Kentucky Wildcats Will Only Improve As Season Moves Forward
The Kentucky Wildcats suffered their first loss of the season on Tuesday night, falling to the Michigan State Spartans 78-74 in the Champions Classic. Kentucky fell behind 10-0 at the beginning of the game, but was able to fight back late before coming up short.
Many in the media have been critical of Kentucky’s play in the game. The Wildcats turned the ball over 17 times and hit only 20-of-36 (55.6 percent) from the free throw line. Those numbers certainly hurt Kentucky’s chances, but consider two things.
First, Kentucky had 10 more turnovers than Michigan State and missed 16 free throws, yet lost by only four points to the second-ranked team in the country. If Kentucky has, say, 12 turnovers, do they win the game? Perhaps. What if the Wildcats hit 25-of-36 (69.4 percent) from the free throw line? Do they win the game? Simple math says yes.
Second, Kentucky started four freshman and a sophomore in the game, and this was the third game of the 2013-14 season. So, it was the third career game for Aaron Harrison, Andrew Harrison, Julius Randle and James Young. On Nov. 12, they were asked to face a team that returned four starters from last season and is the favorite to win the Big Ten Conference title.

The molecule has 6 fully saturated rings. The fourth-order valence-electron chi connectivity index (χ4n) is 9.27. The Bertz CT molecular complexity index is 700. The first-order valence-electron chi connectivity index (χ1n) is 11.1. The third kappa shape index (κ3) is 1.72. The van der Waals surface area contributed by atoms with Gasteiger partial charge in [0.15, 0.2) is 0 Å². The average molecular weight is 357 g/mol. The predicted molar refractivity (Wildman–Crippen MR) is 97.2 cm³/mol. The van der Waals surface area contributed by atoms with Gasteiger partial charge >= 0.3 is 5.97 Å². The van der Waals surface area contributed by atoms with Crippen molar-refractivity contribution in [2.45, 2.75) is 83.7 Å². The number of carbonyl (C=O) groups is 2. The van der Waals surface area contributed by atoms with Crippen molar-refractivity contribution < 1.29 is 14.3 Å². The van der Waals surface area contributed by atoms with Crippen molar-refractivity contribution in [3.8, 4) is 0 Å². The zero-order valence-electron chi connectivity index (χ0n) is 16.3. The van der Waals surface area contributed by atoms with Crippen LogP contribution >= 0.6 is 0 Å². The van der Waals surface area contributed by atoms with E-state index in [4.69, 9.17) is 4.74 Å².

There is little doubt that Kentucky has the most talented roster in the country. Now that they have seen, up close and personal, what a really good college team (Michigan State) looks like, the Wildcats will have a better idea of how they need to play and where they need to improve as the season progresses.
John Calipari has the pieces in place for a championship team. If he can mold this group of individuals into a team, it could be a special season in Lexington. That remains to be seen, but to criticize the young Wildcats for losing to Michigan State, especially this early in the season, is misguided.
Tim Letcher is a contributing writer for RantSports.com and a member of the Football Writers Association of America and the United States Basketball Writers Association. Follow him on Twitter @TimLetcher , on Facebook or add him to your network on Google.
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